NICTA’s Industry-research collaborations

NICTA’s Perfect Match event spotlighted Research Excellence in ICT, and the research sector-Industry partnerships that have formed. The four industry-research collaborations highlighted current research in the use of big data, the importance of good communication skills in collaborating, and the board interesting and unique solutions that can come from these partnerships.

Talk #1

Ben Spincer (Director of Technology Strategy and Innovation, Telstra) and Professor Chris Leckie (Deputy Lab Director, NICTA Victoria and Professor, Department of Computing & Information Systems, The University of Melbourne). Talked generally about their partnership and the important elements they discovered in the process.

The different in time-frames for reporting where a business will need regular timely reports each week to know the current state of the business. Research needs a longer time frame, so that the time can be spend on the exploration of problem, the design of possible solutions, the development of prototypes (either software or hardware), and the evaluation of the solutions. All of which is the Problem Solving Methodology applied to the real world.

To build a good working relationship both organisations need Open Communications, Similar Interests and objectives. Even from a common ground the message is not always communicated clearly. So a process to back & forth emerges where each side articulates what the project is about. However, people can’t always describe what they want, but can describe what they don’t., until after a number of cycles they agree on the true objective (ie what they really want)

With Big Data there is the challenge of privacy vs the possibility of what you can do with it. The randomisation of personal data

Product Development from an IT failures perspective

Product Development from an IT failures perspective

Talk #2

Ruby O’Rourke (CEO, HubCare) and Colin Griffith (Strategic Adviser, Broadband and the Digital Economy, NICTA) Are developing a game changer, in terms of integrating multiple government services (Health, Welfare, Community support, Social Services) to allow the connecting of government with it’s citizens and vice-versa.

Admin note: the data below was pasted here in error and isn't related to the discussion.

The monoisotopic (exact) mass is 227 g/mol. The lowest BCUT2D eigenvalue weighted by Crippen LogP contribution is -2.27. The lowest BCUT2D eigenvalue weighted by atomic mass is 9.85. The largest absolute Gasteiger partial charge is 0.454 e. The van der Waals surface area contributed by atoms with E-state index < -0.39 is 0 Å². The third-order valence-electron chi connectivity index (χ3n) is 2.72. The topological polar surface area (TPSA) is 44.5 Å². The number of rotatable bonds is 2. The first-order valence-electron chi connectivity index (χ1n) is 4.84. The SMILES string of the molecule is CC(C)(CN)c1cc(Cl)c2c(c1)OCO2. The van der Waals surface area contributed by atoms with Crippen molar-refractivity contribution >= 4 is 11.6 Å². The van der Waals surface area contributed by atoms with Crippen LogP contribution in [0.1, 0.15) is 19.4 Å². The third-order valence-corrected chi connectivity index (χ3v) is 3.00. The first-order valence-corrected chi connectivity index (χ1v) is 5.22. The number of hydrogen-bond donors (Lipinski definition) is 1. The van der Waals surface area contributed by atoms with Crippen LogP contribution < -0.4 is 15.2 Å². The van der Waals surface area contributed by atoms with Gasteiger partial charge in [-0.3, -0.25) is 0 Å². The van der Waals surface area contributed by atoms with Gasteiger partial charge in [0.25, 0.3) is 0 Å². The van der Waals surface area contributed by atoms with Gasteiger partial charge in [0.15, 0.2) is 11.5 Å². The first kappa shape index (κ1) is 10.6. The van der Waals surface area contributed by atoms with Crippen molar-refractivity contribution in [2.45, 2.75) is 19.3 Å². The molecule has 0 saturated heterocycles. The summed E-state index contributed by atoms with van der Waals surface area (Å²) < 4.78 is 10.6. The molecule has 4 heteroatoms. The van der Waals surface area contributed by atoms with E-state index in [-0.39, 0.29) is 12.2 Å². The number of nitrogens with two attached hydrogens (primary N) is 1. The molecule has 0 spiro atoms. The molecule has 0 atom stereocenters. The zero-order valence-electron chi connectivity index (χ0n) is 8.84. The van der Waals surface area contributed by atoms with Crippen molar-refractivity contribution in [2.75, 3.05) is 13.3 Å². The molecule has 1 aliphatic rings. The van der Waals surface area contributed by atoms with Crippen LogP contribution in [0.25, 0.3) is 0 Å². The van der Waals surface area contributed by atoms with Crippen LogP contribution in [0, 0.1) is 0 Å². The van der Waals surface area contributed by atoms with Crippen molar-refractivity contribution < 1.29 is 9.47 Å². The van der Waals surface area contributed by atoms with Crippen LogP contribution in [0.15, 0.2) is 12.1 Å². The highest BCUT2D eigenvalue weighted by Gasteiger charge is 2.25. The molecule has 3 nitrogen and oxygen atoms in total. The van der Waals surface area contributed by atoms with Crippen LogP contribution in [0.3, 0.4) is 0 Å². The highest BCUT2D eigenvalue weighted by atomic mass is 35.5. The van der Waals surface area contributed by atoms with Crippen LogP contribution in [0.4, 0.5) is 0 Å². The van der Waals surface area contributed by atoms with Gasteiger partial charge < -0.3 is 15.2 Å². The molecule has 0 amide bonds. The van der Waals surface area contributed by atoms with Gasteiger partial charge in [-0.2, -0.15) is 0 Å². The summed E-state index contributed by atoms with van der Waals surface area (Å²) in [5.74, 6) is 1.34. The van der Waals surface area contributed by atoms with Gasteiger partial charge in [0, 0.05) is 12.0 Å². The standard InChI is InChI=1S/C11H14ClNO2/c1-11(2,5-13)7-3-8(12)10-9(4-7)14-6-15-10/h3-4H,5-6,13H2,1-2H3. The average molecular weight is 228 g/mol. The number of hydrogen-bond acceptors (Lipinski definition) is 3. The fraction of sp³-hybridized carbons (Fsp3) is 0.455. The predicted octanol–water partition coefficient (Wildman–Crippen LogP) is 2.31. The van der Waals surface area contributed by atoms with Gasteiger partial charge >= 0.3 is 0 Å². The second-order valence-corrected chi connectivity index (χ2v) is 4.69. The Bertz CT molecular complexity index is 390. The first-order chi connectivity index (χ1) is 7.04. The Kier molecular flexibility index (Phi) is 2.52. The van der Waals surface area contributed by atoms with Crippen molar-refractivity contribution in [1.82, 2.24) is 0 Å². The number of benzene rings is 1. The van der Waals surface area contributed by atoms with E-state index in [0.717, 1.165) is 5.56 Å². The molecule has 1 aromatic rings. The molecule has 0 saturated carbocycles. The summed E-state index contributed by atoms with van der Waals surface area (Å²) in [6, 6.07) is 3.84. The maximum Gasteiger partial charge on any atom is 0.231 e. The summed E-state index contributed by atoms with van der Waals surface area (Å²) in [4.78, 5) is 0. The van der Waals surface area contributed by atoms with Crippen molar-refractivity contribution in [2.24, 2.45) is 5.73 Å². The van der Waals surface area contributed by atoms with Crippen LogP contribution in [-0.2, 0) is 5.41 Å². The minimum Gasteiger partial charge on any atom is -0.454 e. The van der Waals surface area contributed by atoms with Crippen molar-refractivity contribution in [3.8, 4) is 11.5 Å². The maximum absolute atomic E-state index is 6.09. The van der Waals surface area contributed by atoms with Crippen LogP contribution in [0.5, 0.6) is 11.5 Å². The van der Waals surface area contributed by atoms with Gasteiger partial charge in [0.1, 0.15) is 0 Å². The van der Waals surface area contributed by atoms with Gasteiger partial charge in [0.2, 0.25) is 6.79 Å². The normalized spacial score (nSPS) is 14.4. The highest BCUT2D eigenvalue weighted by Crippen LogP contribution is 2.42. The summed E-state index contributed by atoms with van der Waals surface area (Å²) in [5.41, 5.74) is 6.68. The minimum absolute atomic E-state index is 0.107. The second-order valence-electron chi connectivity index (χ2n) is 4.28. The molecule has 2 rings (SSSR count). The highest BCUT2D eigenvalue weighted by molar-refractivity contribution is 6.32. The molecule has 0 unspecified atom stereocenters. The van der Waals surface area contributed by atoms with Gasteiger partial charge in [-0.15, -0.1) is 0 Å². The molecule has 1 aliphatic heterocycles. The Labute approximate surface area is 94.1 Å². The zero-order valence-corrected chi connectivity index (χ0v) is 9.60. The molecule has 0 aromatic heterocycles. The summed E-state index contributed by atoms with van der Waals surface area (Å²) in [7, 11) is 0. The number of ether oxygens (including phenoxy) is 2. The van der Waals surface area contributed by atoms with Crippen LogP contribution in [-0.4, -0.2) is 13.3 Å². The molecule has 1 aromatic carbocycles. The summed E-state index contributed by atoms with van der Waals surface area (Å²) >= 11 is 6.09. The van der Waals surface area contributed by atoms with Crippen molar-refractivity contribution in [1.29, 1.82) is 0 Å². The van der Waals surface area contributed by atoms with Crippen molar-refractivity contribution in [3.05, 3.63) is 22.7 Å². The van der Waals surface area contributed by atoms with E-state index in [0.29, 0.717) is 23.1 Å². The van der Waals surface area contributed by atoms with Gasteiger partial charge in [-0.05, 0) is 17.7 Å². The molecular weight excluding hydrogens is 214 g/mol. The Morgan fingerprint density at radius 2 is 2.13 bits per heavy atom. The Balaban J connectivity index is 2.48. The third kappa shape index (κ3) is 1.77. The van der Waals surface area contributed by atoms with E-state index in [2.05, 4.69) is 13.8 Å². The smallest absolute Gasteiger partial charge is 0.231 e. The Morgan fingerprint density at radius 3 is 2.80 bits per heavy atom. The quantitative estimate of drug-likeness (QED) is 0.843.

They did raise some point that I’ve mentioned above, and here are some of the other points;

  • The maintaining of privacy for all citizens while continuing to provide needed services.
  • The use of specialist teams across multiple locations.
  • Applying research opportunities to the front line of society.

Talk #3

Brian Sloan (ANZLIC Secretariat, Spatial Policy Brand, Department of Communications) and Peter Leihn (Director, Security and Environment, NICTA). They outlined an open source software project that collects the Victorian government open data and displays it on a ‘spinning globe’. From the stand point of there is an economic benefit from open data, but they needed to build a vision of it. Similar projects have been build in collaboration with Google for three other states (QLD, WA, & NSW), but the open source solution was cheaper and free from potential problems with Google.

Government wanted a 12 month feasibility study for of giving the go ahead, but they avoided that by working with NICTA and completed a working prototype for proof of concept with 3 months. The next objective is to incorporate the other states and all three tiers of government, then to move onto data analytics.

Check out National Map Project, which takes data from

Tallk #4

Larissa Andriske (Occupational Therapist, Barwon Health) and Associate Professor Pubudu Pathirana (Deakin University) the final talk was about 5 projects design to assist rerehabilitation and self management with technology. these included virtual, remote physiotherapy and a project that concentrates on motion system analysis that analyses gait (walking).

Here the challenge was to make the designers and developers of the technology understand the needs of the therapists and the patents. So the therapies became a technical problems for the researchers.

Questions & Answers

Concerning Time-frames on projects. Agile Software Development is being applied to research to make it more responsive. Universities tend to have long lead times for their projects.

About Geospacial Data in time. There is or will be a slider for historical datasets as part of the process to enable predictive analytics (ie future projections). They used a super computer that processed data on tapes that would normal take 8 years in 2 – 3 days. (wow!)

NICTA have note been involved in any partnerships with the Manufacturing sector, but they did mention META, the Manufacturing Excellence Taskforce of Australia.

Concerning Start-ups and new companies. how do they connect with researchers. NICTA has done a little thinking in this direction, and they have few rules to allow adaptability. There is also the state startup scheme, however, a search of Business Victoria and Grants Victoria provided no extra information. Although Grant Finder (,, and this article from 2012, 10 top government grants for start-ups may provide some useful information or promising leads.


What is true for business is also true for student collaborations. So for ICT education it means that;

  • Collaboration is built on effective communication skills. The client’s true desires or objective are not always present in the design brief or case study. This helps in building a clear vision
  • Both sides of the partnership need to be aware of the needs and requirements of the other. For example reporting time frames.
  • Unexpected result can emerge from partnerships. So it’s not worth starting to a predefined plan in hand.
  • The applications of Big Data are wide and varied, but concerns such as privacy must be addressed.
  • These examples provide insight into business collabroation and can be used for student case studies